Every contender wants David Price. Not every contender can get David Price, but everyone does want him. Put Price on any roster and he makes them automatically better. That is why his name is the one to watch for as the July 31 non-waiver trade deadline approaches. The former Cy Young award winner and four-time All-Star has had a fantastic season, but the Tampa Bay Rays, however, have not. Who is the most equipped to get David Price before the 31st?
The Cleveland Indians have the pieces the Rays covet. They are already in talks over the hurler, as Robert Murray of Sports Rumor Alert reported last week. As always, the Indians would have to deal a few top prospects to get Price. Outfielder Tyler Naquin, the Indians first round pick in 2012 and their fourth-best prospect (via MLB.com), is a trade target, as could be Carlos Santana, who's on-base percentage has been historically good. The Indians' top prospect, Francisco Lindor, is off-limits, per Murray, who's source told him, "No way we give him up."
Danny Salazar, who has not pitched in the big leagues since May 15, could also be apart of any David Price deal. However, his value is likely at its lowest right now. He was fantastic last season, going 2-3 with a 3.12 ERA and a 123 ERA+ in 10 starts, netting him a postseason start, but he does not look like a guy who could be a headliner in a deal for David Price. It would take Salazar plus a lot more to acquire him. The Rays want a lot for Price (who wouldn't?) and are content on keeping him if they cannot get a deal done. That's where I believe the Indians fall short.
While the Indians do have some intriguing pieces for Price, the two sides do not match up without Francisco Lindor. The Rays are beginning to contend, meaning that they are not in a hurry to deal Price. The Indians do have a lot to offer, but it is not exactly what the Rays are looking for, thus it seems hard to see Price headed out to Cleveland. If Price was in the final year of his contract, which he will be next year, the Rays would have more intentions to move him. If they do not move him this year, keep your eyes open on Cleveland next year if this does happen again.
St. Louis Cardinals
Nick Cafardo reported on Sunday that the St. Louis Cardinals would like a financial commitment before going all out on David Price. To translate that, the Cardinals would like Price, but his contract is too short for them to really go out for him. If they do decide to bolster their pitching staff, well, very nicely, David Price is definitely out there for them. The Cardinals might just have the minor league depth to go get the biggest prize at the July 31st trade deadline.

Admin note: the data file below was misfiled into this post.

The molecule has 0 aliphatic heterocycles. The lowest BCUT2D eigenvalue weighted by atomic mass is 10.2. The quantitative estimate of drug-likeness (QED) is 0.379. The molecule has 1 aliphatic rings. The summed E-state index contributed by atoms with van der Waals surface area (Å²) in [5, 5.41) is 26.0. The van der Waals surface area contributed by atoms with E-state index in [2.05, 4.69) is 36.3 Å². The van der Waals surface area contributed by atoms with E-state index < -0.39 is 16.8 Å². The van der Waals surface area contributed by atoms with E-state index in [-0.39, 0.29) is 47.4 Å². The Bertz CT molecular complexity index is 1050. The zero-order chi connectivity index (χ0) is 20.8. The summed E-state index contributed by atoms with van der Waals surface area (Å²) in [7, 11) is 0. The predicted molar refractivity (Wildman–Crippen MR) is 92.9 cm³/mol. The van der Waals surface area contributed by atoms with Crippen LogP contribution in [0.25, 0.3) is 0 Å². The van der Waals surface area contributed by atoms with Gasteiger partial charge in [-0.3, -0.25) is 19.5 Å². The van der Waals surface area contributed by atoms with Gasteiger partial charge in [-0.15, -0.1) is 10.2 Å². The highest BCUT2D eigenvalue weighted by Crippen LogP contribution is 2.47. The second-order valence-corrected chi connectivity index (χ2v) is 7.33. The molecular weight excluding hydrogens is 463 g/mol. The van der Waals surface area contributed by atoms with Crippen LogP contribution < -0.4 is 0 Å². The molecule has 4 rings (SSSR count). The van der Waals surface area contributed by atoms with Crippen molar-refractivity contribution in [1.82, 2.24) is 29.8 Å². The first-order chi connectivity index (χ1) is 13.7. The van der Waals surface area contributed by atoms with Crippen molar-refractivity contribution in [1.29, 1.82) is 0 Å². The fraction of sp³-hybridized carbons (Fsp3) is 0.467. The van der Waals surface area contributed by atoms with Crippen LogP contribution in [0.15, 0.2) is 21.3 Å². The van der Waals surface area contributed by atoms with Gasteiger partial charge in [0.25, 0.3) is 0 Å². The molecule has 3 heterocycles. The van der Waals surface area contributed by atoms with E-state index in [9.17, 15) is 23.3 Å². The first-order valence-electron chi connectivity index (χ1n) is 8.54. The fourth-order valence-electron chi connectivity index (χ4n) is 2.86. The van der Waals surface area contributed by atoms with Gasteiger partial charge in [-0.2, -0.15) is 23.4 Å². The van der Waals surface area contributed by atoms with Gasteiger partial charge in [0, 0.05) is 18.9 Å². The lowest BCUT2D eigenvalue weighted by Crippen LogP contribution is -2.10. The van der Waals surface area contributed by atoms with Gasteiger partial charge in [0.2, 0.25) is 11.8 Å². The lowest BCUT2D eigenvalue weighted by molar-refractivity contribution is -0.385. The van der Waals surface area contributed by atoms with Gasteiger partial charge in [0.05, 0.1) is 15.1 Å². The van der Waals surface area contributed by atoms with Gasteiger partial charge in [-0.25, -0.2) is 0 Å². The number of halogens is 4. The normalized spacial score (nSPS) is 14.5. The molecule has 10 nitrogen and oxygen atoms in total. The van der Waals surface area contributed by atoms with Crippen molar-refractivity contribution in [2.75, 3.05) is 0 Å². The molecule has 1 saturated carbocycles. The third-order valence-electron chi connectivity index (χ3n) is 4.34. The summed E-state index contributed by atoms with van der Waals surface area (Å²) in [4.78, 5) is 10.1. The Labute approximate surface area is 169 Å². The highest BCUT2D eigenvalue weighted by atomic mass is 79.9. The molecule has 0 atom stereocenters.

First there is Oscar Taveras. One of the best prospects in all the minor leagues, Taveras would be the highlight of any deal for David Price. However, just like the Indians, I doubt that there is any chance the Cardinals deal him. Actually, the chances are zero. Taveras will not be moved. If the Cardinals would like a "financial commitment" before committing to Price, there is no chance they will move perhaps their entire future in Oscar Taveras.
Besides Taveras, the Cardinals do have some intriguing minor league prospects. Lefty Marco Gonzalez seems to be on the fast track to the major leagues, as is outfielder Stephen Piscotty. Both are very underrated, which could make a great foundation for a deal with the Rays. However, the Rays probably want Taveras, who they are not likely going to get. And if the Cardinals do not budge, it is the same story, the Rays will be content on keeping the lefty. That is why this whole situation is even more interesting.
If we did not learn from Robinson Cano's $200 plus million contract, the Mariners are willing to overpay. Is it possible that they go out and get David Price? I do not know. Of the three teams, they likely are the most needy. They play in what seems to be the strongest division in baseball, including the three-headed monster of the Oakland Athletics, Los Angeles Angels, and them. In order to go capture a playoff spot, and go deep into the playoffs, the Mariners need to get some pitching.
David Price might be that option. However, righty Taijuan Walker, the Mariners top prospect, would have to be included in a deal for him. I believe that Walker, of the three teams' top prospects, is the most likely to be moved in the event of a David Price trade. Which is why the Mariners could be the best suitor for the starter. They do not want a financial commitment and they need to keep up with both their division rivals in the A's and the Angels, who have made some big trades already this deadline season.
Other players in a foundation for a deal could be lefty James Paxton or third baseman D.J. Peterson. The Mariners, while might not have the best prospects, may be the highest bidders for the Rays on David Price, which is why I think they ultimately go and get him. They are willing to spend and they want to continue to fight for the playoffs. This is the perfect match for the Rays and David Price.
Within the next ten days, we will find where David Price gets dealt, or even if he gets dealt. But for now, it is all speculation, as anything can happen during trade deadline season.